Upon completion of their book reports students will be encouraged to read them in front of the class. Students will be able to analyze and discuss what others have written on the same book.


Teacher will use a rubric utilizing the point system displayed above. Students who read the whole book of Black Boy will receive an additional 10 points to their grade.

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Lesson Plan IV


· Students will create murals depicting survival story information.


· Paint
· Color markers
· Paper
· Scissors
· Glue
· Magazines
· Newspapers
· Camera

Anticipatory Set:

The teacher will ask the class to describe what a mural is. Teacher will show the class pictures of murals to help their understanding. Teacher will encourage students to be very creative and to work as a team.

· Students will work in two large groups to create one large survival story mural.
· This mural will reflect what they have accomplished or learned as a result of the survival story unit.
· There is no set way for the students to design the mural.
· Teacher will take pictures of the students as they work on the mural.
· Students will hang their survival mural outside the classroom for people to view.
· Students will speak to the local TV station about the mural and their survival story knowledge.

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Indian Captive Bibliography

The following selections were located in the bibliography section of the book Indian Captive:

Curtin, Jeremiah-Historical Collections of Ohio, 1902

Parker, Arthur C. - Analytical Study of Seneca Indians, 1926.

--------- -------Life of Ely S. Parker, 1919

--------- -------Seneca Myths and Folk Tales, 1923

Phelphs, Martha Bennet-Frances Slocum, The Lost Sister of Wyoming, 1916.

Quaife, Milo Milton (Editor)-The Indian Captivity of O. M. Spencer, 1925.

Seaver, James Everett, M.D.-Life of Mary Jemison, 22nd edition, American Scenic & Historic Preservation Society, N.Y., 1925.

Severance, F.H.-Gilbert Captivities, 1904.

Tome, Philip-Thirty Years a Hunter, 1854.

N.Y. State Hist. Ass'n Pub.-History of the State of New York, N.Y., 1933.

Buffalo Historical Society Publication Volume VI.-The Life of Horatio Jones. By Geo. H. Harris. Buffalo, N.Y., 1903.

Standard works on the American Indian life; publications of Buffalo Historical Society; Rochester Historical Society; New York State Museum Bulletins

Captivity stories of New England and the Middle West.

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Student Bibliography:

The Great Gilly Hopkins by Katherine Paterson Published: New York: Crowell, c1978 This is the story of a spunky 11 year-old girl who spends her life going from foster home to foster home.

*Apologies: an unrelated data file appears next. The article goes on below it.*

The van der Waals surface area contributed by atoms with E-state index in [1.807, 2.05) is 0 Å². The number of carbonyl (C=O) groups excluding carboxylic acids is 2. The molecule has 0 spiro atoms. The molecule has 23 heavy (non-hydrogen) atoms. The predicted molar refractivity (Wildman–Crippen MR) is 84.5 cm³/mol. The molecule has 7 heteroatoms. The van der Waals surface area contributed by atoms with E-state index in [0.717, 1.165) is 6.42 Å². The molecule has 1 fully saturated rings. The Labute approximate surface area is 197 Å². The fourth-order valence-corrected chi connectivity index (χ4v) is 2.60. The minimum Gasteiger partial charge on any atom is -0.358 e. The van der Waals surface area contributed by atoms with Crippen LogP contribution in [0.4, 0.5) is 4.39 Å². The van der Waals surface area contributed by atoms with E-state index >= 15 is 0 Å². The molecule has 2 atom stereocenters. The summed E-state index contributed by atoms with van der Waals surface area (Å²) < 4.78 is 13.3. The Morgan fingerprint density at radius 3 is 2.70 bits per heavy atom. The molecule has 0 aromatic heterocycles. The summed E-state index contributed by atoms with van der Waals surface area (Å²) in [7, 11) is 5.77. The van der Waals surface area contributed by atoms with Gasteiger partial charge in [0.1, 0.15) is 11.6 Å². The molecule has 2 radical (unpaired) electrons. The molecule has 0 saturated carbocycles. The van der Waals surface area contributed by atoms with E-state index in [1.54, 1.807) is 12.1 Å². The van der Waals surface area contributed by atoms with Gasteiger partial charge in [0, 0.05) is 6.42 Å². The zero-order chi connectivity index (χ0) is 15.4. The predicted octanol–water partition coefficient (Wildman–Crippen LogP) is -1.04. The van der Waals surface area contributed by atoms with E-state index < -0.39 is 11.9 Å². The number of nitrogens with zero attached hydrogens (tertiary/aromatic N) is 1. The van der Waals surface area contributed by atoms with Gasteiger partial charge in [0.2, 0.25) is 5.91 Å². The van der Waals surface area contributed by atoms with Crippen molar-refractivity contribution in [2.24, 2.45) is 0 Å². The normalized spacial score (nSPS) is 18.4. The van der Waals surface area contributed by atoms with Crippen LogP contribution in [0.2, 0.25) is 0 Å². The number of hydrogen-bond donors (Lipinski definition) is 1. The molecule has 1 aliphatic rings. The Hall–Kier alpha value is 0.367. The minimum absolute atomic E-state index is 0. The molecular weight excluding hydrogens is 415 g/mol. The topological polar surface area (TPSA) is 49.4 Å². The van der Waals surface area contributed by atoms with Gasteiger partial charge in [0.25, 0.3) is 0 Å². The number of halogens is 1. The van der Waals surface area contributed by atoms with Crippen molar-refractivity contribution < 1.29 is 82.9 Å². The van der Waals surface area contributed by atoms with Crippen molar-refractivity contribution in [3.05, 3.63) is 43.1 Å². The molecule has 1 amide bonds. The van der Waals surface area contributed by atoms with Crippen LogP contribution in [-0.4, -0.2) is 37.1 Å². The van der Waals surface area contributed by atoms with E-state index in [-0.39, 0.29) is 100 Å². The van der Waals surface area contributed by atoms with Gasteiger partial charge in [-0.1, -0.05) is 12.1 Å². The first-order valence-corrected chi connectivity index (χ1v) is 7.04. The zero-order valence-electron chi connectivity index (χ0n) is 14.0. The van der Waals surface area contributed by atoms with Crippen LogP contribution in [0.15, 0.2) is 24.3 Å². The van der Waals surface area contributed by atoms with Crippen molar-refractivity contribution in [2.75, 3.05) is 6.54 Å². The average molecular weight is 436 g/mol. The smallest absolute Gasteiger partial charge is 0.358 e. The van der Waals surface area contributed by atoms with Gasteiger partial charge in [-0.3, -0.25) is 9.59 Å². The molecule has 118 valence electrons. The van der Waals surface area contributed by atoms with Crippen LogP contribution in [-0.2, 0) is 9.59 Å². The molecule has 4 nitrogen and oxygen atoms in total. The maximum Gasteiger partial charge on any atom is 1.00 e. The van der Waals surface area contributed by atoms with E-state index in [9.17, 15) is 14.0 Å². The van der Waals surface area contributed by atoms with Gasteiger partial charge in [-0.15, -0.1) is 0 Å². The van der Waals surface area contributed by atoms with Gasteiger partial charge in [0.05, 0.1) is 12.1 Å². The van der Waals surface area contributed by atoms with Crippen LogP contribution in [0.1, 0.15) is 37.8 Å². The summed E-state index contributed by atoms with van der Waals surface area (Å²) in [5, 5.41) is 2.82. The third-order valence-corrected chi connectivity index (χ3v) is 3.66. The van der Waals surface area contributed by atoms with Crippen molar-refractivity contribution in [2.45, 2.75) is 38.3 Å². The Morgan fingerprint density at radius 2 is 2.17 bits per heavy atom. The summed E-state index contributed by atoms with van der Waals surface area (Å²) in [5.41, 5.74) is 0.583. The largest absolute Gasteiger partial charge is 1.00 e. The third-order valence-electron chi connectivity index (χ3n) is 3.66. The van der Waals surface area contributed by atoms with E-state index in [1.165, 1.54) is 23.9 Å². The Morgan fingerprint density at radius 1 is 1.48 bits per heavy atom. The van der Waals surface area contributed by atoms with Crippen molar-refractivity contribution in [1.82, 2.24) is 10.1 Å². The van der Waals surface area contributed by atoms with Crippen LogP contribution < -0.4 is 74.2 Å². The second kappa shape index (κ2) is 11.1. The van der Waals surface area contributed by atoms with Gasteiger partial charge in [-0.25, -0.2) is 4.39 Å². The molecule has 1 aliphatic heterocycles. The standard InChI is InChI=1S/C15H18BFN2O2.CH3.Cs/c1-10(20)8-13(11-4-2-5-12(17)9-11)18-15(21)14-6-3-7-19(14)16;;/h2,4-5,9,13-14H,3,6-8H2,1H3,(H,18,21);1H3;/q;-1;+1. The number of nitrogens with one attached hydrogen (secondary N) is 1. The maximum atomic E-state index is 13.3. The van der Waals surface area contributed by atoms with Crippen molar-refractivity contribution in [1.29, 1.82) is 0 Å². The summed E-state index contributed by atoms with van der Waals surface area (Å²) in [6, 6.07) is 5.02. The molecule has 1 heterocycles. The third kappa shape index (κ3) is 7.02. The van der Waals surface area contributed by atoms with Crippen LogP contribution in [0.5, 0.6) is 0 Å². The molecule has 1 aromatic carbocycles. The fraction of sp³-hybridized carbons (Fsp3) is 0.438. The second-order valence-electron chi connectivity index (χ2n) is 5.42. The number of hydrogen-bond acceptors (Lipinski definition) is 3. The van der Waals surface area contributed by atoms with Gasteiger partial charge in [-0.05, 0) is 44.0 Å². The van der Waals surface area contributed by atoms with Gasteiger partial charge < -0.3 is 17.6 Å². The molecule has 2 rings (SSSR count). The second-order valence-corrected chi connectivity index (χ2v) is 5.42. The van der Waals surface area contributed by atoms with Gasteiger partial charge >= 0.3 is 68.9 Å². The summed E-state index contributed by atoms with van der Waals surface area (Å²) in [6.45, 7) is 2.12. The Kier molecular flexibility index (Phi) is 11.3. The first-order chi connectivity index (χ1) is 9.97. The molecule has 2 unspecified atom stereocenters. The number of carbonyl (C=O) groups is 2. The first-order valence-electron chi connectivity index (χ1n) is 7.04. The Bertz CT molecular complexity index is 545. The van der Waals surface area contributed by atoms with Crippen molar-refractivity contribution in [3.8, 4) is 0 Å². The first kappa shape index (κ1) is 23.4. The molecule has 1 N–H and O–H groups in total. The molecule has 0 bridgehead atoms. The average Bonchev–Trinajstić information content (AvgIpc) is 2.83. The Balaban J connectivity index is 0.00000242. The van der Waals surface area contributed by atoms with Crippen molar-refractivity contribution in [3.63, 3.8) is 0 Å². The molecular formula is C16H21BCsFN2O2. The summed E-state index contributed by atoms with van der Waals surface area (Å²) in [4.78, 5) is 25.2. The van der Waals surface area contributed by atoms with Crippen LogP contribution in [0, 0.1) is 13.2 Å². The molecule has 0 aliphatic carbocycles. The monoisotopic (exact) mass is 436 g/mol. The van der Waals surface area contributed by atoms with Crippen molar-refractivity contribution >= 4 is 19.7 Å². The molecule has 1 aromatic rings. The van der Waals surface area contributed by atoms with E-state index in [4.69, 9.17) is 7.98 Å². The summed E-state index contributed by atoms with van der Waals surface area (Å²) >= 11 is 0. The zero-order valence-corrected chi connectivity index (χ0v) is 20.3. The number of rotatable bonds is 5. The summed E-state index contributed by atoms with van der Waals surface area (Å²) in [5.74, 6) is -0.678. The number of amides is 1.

Maniac Magee by Jerry Spinelli Published: Boston: Little, Brown, c1990. This is the story of a kid who losses both of his parents in a car accident. Not being able to tolerate his aunt and uncle, he decides it better for him to survive on his own.

Julie of the Wolves by Jean Craighead George HarperCollins Publishers Inc., c1972 This is a story of how a young girl survives in an Alaskan wilderness.

Roll of Thunder, Hear My Cry by Mildred D. Taylor Published in Puffin Books, 1991 A black family demonstrate unity and courage as the confront Southern racism during the Depression.

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Teacher Bibliography:

Swindoll, Charles Jr.-Joseph: A Man of Integrity and Forgiveness Word Publishing, Inc., Nashville, Tennessee, 1998

Addressing Community Gang Problems: A Model For Problem Solving. Washington, DC: U.S. Dept. of Justice Programs, and Bureau of Justice Assistance, 1997.

Cummings, Scott, and Daniel J. Monti, eds. Gangs: The Origins and Impact of Contemporary Youth Groups in the United States. Albany, N.Y.: State University of New York Press, 1993.

Decker, Scott H., and Burrick Van Wickle. Life in the Gang: Family, Friends and Violence. New York, NY: Cambridge University Press, 1996.

Gentry, Altron. Learning to Survive: Black Youth Look For Education. With the collaboration of Carolyn C. Peele. Westport, Ct: Auburn House, 1994.

Giovanni, Nikki. Racism 101. Morrow, 1994

Lewis, David. W.E.B. Du Bois: Biography of a Race: Volume I, 1868-1919. Holt, 1993.

Staples, Parallel Time, Pantheon, 1994.

Steele, Shelby. The Content of Our Character: A New Vision of Race in America., 1994.

Edwards, Audrey. Children of the Dream: The Psychology of Black Success, 1994.

Fraser, George. Success Runs In Our Race. Morrow, 1994.

Gaines, Patrice. Laughing in the Dark. Crown, 1994.

Golden, Marita. Saving Our Sons: Raising Black Children In A Turbulent World. Doubleday, 1995.

Hopson, Darlene. Different and Wonderful: Raising Black Children In A Race Conscious Society. Prentice Hall, 1990.

Powell, Colin. My American Journey, Random House, 1995.

Vauzant, Iyanla. Value In The Valley. Simon and Schuster, 1995.